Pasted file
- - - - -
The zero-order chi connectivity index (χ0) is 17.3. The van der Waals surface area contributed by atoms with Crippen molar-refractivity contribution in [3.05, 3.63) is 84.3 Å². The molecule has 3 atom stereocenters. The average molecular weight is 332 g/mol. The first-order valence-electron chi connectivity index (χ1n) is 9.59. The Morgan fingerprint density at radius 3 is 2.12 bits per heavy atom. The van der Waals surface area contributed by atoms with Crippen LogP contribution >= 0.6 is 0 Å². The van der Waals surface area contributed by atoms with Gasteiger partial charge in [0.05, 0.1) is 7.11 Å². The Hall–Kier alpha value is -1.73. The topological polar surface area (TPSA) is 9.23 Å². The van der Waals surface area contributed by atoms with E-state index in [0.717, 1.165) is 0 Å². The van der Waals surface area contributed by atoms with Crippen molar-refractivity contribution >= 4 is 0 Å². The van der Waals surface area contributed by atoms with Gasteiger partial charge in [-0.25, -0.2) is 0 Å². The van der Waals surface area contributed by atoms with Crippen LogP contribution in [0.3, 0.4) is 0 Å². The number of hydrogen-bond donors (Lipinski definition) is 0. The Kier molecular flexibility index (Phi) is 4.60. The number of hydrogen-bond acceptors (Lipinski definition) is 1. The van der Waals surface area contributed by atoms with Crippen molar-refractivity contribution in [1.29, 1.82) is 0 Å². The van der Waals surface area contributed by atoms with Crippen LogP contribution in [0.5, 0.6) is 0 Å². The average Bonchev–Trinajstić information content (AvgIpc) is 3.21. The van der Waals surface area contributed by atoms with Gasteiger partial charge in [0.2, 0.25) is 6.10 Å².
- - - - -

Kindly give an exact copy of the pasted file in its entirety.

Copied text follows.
The zero-order chi connectivity index (χ0) is 17.3. The van der Waals surface area contributed by atoms with Crippen molar-refractivity contribution in [3.05, 3.63) is 84.3 Å². The molecule has 3 atom stereocenters. The average molecular weight is 332 g/mol. The first-order valence-electron chi connectivity index (χ1n) is 9.59. The Morgan fingerprint density at radius 3 is 2.12 bits per heavy atom. The van der Waals surface area contributed by atoms with Crippen LogP contribution >= 0.6 is 0 Å². The van der Waals surface area contributed by atoms with Gasteiger partial charge in [0.05, 0.1) is 7.11 Å². The Hall–Kier alpha value is -1.73. The topological polar surface area (TPSA) is 9.23 Å². The van der Waals surface area contributed by atoms with E-state index in [0.717, 1.165) is 0 Å². The van der Waals surface area contributed by atoms with Crippen molar-refractivity contribution >= 4 is 0 Å². The van der Waals surface area contributed by atoms with Gasteiger partial charge in [-0.25, -0.2) is 0 Å². The van der Waals surface area contributed by atoms with Crippen LogP contribution in [0.3, 0.4) is 0 Å². The number of hydrogen-bond donors (Lipinski definition) is 0. The Kier molecular flexibility index (Phi) is 4.60. The number of hydrogen-bond acceptors (Lipinski definition) is 1. The van der Waals surface area contributed by atoms with Crippen molar-refractivity contribution in [1.29, 1.82) is 0 Å². The van der Waals surface area contributed by atoms with Crippen LogP contribution in [0.5, 0.6) is 0 Å². The average Bonchev–Trinajstić information content (AvgIpc) is 3.21. The van der Waals surface area contributed by atoms with Gasteiger partial charge in [0.2, 0.25) is 6.10 Å².